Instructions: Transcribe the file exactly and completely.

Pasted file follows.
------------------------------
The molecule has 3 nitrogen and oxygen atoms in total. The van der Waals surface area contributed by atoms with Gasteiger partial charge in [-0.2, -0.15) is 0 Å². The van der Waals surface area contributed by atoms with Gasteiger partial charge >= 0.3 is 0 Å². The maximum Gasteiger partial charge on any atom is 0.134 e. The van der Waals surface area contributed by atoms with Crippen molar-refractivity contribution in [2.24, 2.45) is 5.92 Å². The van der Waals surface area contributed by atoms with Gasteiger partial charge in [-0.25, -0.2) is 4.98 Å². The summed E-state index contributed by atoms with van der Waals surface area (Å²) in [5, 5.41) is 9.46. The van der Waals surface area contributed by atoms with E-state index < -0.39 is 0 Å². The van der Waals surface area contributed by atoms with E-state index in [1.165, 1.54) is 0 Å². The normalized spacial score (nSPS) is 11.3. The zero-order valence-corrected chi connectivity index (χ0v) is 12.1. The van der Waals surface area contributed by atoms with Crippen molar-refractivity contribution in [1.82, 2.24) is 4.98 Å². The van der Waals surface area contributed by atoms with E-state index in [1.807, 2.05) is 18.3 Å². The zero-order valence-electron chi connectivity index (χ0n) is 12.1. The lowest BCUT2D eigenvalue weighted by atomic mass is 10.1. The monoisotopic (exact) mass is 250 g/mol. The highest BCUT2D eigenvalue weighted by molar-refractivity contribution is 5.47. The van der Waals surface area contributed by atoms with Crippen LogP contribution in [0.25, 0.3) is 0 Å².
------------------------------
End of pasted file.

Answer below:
The molecule has 3 nitrogen and oxygen atoms in total. The van der Waals surface area contributed by atoms with Gasteiger partial charge in [-0.2, -0.15) is 0 Å². The van der Waals surface area contributed by atoms with Gasteiger partial charge >= 0.3 is 0 Å². The maximum Gasteiger partial charge on any atom is 0.134 e. The van der Waals surface area contributed by atoms with Crippen molar-refractivity contribution in [2.24, 2.45) is 5.92 Å². The van der Waals surface area contributed by atoms with Gasteiger partial charge in [-0.25, -0.2) is 4.98 Å². The summed E-state index contributed by atoms with van der Waals surface area (Å²) in [5, 5.41) is 9.46. The van der Waals surface area contributed by atoms with E-state index < -0.39 is 0 Å². The van der Waals surface area contributed by atoms with E-state index in [1.165, 1.54) is 0 Å². The normalized spacial score (nSPS) is 11.3. The zero-order valence-corrected chi connectivity index (χ0v) is 12.1. The van der Waals surface area contributed by atoms with Crippen molar-refractivity contribution in [1.82, 2.24) is 4.98 Å². The van der Waals surface area contributed by atoms with E-state index in [1.807, 2.05) is 18.3 Å². The zero-order valence-electron chi connectivity index (χ0n) is 12.1. The lowest BCUT2D eigenvalue weighted by atomic mass is 10.1. The monoisotopic (exact) mass is 250 g/mol. The highest BCUT2D eigenvalue weighted by molar-refractivity contribution is 5.47. The van der Waals surface area contributed by atoms with Crippen LogP contribution in [0.25, 0.3) is 0 Å².